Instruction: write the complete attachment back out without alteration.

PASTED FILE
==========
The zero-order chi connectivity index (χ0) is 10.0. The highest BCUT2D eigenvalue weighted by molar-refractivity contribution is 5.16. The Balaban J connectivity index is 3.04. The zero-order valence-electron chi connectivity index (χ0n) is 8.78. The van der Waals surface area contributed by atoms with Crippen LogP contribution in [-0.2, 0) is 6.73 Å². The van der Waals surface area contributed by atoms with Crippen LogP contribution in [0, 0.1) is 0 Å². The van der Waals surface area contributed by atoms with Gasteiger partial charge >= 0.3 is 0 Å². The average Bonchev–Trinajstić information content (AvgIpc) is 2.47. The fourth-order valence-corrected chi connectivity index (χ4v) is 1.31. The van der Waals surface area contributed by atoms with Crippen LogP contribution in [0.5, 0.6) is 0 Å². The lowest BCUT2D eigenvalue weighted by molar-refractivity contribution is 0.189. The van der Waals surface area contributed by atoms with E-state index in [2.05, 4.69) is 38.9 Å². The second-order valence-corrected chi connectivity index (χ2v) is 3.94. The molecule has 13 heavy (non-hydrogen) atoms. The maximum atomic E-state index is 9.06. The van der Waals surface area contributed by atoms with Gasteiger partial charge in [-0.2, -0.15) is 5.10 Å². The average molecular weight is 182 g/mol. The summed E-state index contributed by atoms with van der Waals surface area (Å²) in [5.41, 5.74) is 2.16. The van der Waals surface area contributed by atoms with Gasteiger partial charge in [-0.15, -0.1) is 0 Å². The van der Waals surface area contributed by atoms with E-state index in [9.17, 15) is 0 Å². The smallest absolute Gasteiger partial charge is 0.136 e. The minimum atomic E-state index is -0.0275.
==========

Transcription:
The zero-order chi connectivity index (χ0) is 10.0. The highest BCUT2D eigenvalue weighted by molar-refractivity contribution is 5.16. The Balaban J connectivity index is 3.04. The zero-order valence-electron chi connectivity index (χ0n) is 8.78. The van der Waals surface area contributed by atoms with Crippen LogP contribution in [-0.2, 0) is 6.73 Å². The van der Waals surface area contributed by atoms with Crippen LogP contribution in [0, 0.1) is 0 Å². The van der Waals surface area contributed by atoms with Gasteiger partial charge >= 0.3 is 0 Å². The average Bonchev–Trinajstić information content (AvgIpc) is 2.47. The fourth-order valence-corrected chi connectivity index (χ4v) is 1.31. The van der Waals surface area contributed by atoms with Crippen LogP contribution in [0.5, 0.6) is 0 Å². The lowest BCUT2D eigenvalue weighted by molar-refractivity contribution is 0.189. The van der Waals surface area contributed by atoms with E-state index in [2.05, 4.69) is 38.9 Å². The second-order valence-corrected chi connectivity index (χ2v) is 3.94. The molecule has 13 heavy (non-hydrogen) atoms. The maximum atomic E-state index is 9.06. The van der Waals surface area contributed by atoms with Gasteiger partial charge in [-0.2, -0.15) is 5.10 Å². The average molecular weight is 182 g/mol. The summed E-state index contributed by atoms with van der Waals surface area (Å²) in [5.41, 5.74) is 2.16. The van der Waals surface area contributed by atoms with Gasteiger partial charge in [-0.15, -0.1) is 0 Å². The van der Waals surface area contributed by atoms with E-state index in [9.17, 15) is 0 Å². The smallest absolute Gasteiger partial charge is 0.136 e. The minimum atomic E-state index is -0.0275.